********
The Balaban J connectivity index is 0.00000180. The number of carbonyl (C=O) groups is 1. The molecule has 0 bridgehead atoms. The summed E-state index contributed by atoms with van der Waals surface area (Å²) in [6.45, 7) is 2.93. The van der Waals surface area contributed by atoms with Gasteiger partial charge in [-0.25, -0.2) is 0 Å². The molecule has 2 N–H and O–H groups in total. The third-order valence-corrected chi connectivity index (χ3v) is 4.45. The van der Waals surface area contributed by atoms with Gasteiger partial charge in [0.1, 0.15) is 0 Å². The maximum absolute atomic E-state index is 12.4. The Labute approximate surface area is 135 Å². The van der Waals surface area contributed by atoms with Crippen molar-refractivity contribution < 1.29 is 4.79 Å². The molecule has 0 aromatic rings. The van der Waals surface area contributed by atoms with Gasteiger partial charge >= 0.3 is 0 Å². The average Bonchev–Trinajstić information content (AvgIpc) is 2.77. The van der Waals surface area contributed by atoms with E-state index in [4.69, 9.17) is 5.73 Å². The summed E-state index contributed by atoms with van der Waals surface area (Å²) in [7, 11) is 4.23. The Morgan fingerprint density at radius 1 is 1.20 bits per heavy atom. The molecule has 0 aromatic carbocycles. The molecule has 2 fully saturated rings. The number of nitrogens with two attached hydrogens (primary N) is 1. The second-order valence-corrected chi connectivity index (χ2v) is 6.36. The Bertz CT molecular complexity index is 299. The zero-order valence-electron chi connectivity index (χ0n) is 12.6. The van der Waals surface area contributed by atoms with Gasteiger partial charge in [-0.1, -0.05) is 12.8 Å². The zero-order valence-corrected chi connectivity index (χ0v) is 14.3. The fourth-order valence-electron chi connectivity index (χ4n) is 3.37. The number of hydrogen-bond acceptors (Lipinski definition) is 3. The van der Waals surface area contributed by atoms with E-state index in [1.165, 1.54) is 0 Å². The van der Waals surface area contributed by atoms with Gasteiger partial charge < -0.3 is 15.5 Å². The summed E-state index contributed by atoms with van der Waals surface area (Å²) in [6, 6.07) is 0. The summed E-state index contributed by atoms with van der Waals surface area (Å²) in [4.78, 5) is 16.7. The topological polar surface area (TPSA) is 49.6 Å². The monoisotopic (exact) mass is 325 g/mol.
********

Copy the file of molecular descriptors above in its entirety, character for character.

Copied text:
The Balaban J connectivity index is 0.00000180. The number of carbonyl (C=O) groups is 1. The molecule has 0 bridgehead atoms. The summed E-state index contributed by atoms with van der Waals surface area (Å²) in [6.45, 7) is 2.93. The van der Waals surface area contributed by atoms with Gasteiger partial charge in [-0.25, -0.2) is 0 Å². The molecule has 2 N–H and O–H groups in total. The third-order valence-corrected chi connectivity index (χ3v) is 4.45. The van der Waals surface area contributed by atoms with Gasteiger partial charge in [0.1, 0.15) is 0 Å². The maximum absolute atomic E-state index is 12.4. The Labute approximate surface area is 135 Å². The van der Waals surface area contributed by atoms with Crippen molar-refractivity contribution < 1.29 is 4.79 Å². The molecule has 0 aromatic rings. The van der Waals surface area contributed by atoms with Gasteiger partial charge >= 0.3 is 0 Å². The average Bonchev–Trinajstić information content (AvgIpc) is 2.77. The van der Waals surface area contributed by atoms with E-state index in [4.69, 9.17) is 5.73 Å². The summed E-state index contributed by atoms with van der Waals surface area (Å²) in [7, 11) is 4.23. The Morgan fingerprint density at radius 1 is 1.20 bits per heavy atom. The molecule has 0 aromatic carbocycles. The molecule has 2 fully saturated rings. The number of nitrogens with two attached hydrogens (primary N) is 1. The second-order valence-corrected chi connectivity index (χ2v) is 6.36. The Bertz CT molecular complexity index is 299. The zero-order valence-electron chi connectivity index (χ0n) is 12.6. The van der Waals surface area contributed by atoms with Gasteiger partial charge in [-0.1, -0.05) is 12.8 Å². The zero-order valence-corrected chi connectivity index (χ0v) is 14.3. The fourth-order valence-electron chi connectivity index (χ4n) is 3.37. The number of hydrogen-bond acceptors (Lipinski definition) is 3. The van der Waals surface area contributed by atoms with E-state index in [1.165, 1.54) is 0 Å². The van der Waals surface area contributed by atoms with Gasteiger partial charge < -0.3 is 15.5 Å². The summed E-state index contributed by atoms with van der Waals surface area (Å²) in [6, 6.07) is 0. The summed E-state index contributed by atoms with van der Waals surface area (Å²) in [4.78, 5) is 16.7. The topological polar surface area (TPSA) is 49.6 Å². The monoisotopic (exact) mass is 325 g/mol.